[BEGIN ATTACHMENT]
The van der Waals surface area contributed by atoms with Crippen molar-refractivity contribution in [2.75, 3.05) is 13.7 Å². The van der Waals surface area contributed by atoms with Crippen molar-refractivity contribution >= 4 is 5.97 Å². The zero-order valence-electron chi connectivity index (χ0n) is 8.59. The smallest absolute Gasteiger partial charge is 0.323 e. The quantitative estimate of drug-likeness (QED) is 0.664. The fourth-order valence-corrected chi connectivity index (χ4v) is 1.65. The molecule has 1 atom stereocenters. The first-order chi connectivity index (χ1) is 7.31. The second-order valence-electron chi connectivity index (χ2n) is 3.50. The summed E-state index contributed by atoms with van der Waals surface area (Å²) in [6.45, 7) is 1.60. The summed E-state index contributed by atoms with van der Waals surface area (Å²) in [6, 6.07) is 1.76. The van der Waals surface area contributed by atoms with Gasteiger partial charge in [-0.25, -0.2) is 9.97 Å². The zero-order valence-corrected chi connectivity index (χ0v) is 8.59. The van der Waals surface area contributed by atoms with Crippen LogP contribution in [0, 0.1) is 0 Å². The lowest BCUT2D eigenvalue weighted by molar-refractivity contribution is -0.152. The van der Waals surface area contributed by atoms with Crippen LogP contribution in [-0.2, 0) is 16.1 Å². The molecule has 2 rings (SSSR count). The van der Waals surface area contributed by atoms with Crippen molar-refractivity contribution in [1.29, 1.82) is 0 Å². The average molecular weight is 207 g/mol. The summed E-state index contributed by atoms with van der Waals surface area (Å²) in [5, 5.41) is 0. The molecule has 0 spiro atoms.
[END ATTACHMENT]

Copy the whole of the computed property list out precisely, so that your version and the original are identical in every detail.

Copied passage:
The van der Waals surface area contributed by atoms with Crippen molar-refractivity contribution in [2.75, 3.05) is 13.7 Å². The van der Waals surface area contributed by atoms with Crippen molar-refractivity contribution >= 4 is 5.97 Å². The zero-order valence-electron chi connectivity index (χ0n) is 8.59. The smallest absolute Gasteiger partial charge is 0.323 e. The quantitative estimate of drug-likeness (QED) is 0.664. The fourth-order valence-corrected chi connectivity index (χ4v) is 1.65. The molecule has 1 atom stereocenters. The first-order chi connectivity index (χ1) is 7.31. The second-order valence-electron chi connectivity index (χ2n) is 3.50. The summed E-state index contributed by atoms with van der Waals surface area (Å²) in [6.45, 7) is 1.60. The summed E-state index contributed by atoms with van der Waals surface area (Å²) in [6, 6.07) is 1.76. The van der Waals surface area contributed by atoms with Gasteiger partial charge in [-0.25, -0.2) is 9.97 Å². The zero-order valence-corrected chi connectivity index (χ0v) is 8.59. The van der Waals surface area contributed by atoms with Crippen LogP contribution in [0, 0.1) is 0 Å². The lowest BCUT2D eigenvalue weighted by molar-refractivity contribution is -0.152. The van der Waals surface area contributed by atoms with Crippen LogP contribution in [-0.2, 0) is 16.1 Å². The molecule has 2 rings (SSSR count). The van der Waals surface area contributed by atoms with Crippen molar-refractivity contribution in [1.29, 1.82) is 0 Å². The average molecular weight is 207 g/mol. The summed E-state index contributed by atoms with van der Waals surface area (Å²) in [5, 5.41) is 0. The molecule has 0 spiro atoms.